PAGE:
Structural Concerns Outlined in UK Safety Report
An experienced chartered engineer in the United Kingdom shared concerns late last month regarding several structural designs of recent buildings.
Collaborative Reporting for Safer Structures UK (Cross-UK) is a collaborative body that compiles and publishes free safety information for built environment professionals. Founded in 2005 as a system for the collation of data on matters of concern relating to structural safety, the collective was formally known as Confidential Reporting on Structural Safety (Cross).
Cross operates internationally and is based on work by the Standing Committee on Structural Safety (Scoss). In 2012, Scoss and Cross were officially aligned under the name Structural-Safety.
Following in the footsteps of Cross-UK, IStructE launched in Australia with Cross-AUS in 2018, and then in 2019, the network grew to the United States with Cross-US formed by the Structural Engineering Institute (SEI) of the American Society of Civil Engineers (ASCE).
Last year, the Cross system expanded in 2021 to include structural safety as well as fire safety and united all three entities—Structural-Safety, Scoss and Cross—to operate under a new name, Collaborative Reporting for Safer Structures (Cross).
According to reports, the organization’s updates are meant to illustrate the connection and to respond to the overlap, both professional and physical, between structural safety and fire safety. Upon collection, the information is confidentially shared with a panel of expert volunteers who review and comment on the findings to provide additional insight.
In addition to educating others about the importance of identifying and relaying structural safety issues and building incidents (such as near misses), reports are intended to:
Safety Report Details
In its latest report, published on Aug. 26, Cross-UK shared concerns that the structural designs of some buildings in the country could potentially be non-compliant for several reasons, including:
According to reports, it is believed that some of the occurring oversights were due to inappropriate cost-cutting by the client, in addition to some designers taking on engineering design work despite not being suitable, experienced and/or qualified.
In addition, the reporters found that some professional engineers and building control bodies willingly offered partial services and/or made decisions on structural issues without first taking advice from a structural engineer.
As a result of the findings, Cross-UK went on to outline their thoughts as to those actions that could help to reduce the chance of unsafe structures being designed and constructed. Specifically, the reporter suggested:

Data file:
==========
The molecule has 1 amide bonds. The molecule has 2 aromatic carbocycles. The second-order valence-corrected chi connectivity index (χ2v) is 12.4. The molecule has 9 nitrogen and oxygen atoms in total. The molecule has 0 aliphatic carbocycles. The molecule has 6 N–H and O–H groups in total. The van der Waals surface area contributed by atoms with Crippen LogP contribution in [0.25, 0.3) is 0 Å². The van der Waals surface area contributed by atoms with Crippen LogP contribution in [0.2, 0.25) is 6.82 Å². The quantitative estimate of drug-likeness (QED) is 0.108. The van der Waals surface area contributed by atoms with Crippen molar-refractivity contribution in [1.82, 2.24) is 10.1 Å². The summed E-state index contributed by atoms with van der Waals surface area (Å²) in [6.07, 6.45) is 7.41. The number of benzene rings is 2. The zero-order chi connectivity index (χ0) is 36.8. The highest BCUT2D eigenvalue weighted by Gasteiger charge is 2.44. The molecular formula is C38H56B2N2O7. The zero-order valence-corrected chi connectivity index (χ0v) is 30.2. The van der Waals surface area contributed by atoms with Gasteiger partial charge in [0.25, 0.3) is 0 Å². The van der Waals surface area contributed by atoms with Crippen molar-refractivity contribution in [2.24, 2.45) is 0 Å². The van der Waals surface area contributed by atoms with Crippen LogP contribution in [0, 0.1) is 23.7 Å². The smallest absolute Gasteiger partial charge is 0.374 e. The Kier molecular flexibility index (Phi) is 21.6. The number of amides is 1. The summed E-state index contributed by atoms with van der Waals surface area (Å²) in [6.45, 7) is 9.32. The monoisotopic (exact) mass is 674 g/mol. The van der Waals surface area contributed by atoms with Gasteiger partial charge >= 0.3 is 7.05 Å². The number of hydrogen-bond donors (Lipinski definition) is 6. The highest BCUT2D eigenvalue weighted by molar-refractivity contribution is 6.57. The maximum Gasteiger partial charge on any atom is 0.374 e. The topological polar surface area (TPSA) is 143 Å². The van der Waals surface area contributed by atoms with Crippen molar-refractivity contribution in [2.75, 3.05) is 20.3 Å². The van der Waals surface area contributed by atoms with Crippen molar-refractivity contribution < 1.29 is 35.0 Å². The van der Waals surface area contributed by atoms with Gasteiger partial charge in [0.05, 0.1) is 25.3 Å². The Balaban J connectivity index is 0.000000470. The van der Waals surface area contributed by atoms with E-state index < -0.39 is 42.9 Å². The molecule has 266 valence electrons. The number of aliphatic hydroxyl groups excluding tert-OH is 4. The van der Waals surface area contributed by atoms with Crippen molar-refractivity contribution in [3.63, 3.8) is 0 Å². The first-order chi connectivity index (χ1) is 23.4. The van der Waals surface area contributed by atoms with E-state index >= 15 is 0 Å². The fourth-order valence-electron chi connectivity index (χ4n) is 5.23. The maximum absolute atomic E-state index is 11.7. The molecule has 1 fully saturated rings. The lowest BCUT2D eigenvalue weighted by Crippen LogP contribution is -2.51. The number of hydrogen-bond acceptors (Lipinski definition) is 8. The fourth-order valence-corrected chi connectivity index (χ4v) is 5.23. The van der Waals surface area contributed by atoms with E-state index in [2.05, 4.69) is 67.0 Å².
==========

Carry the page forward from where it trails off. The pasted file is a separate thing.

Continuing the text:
Cross-UK also went on to suggest that a new code, similar to the code of practice for temporary works procedures and permissible stress design of falsework, whereby all temporary works designs require checks of increasing scrutiny, could be implemented. The collective asserted that in having a code, “such a requirement is much harder to ignore if it is codified – once codified it becomes ‘the normal way of doing things.’”
In a response to the report, the Cross-UK expert panel also issued its own statement, saying that these criticisms “unfortunately are most likely familiar to many readers and are reported on by Cross with some regularity.”
In closing, Cross-UK stated, “We need to find a way of ensuring appropriate quality control for design and execution including adequate design, checking, contractor supervision and independent supervision by suitably qualified and experienced personnel (SQEP). As with so much of our industry, clients are key here, including for smaller works, as they have the chance to select suitably qualified and experienced advisers.
“Clients should always be concerned to understand the competence of building professionals they propose to appoint. Capability in terms of the experience, training and qualifications should be assessed alongside the proposed resourcing. Clients could also seek references to help them understand the competence of particular design organisations. The HSE has published important guidance for both domestic and commercial clients insofar as their legal responsibilities under the Construction (Design and Management) Regulations 2015 are concerned.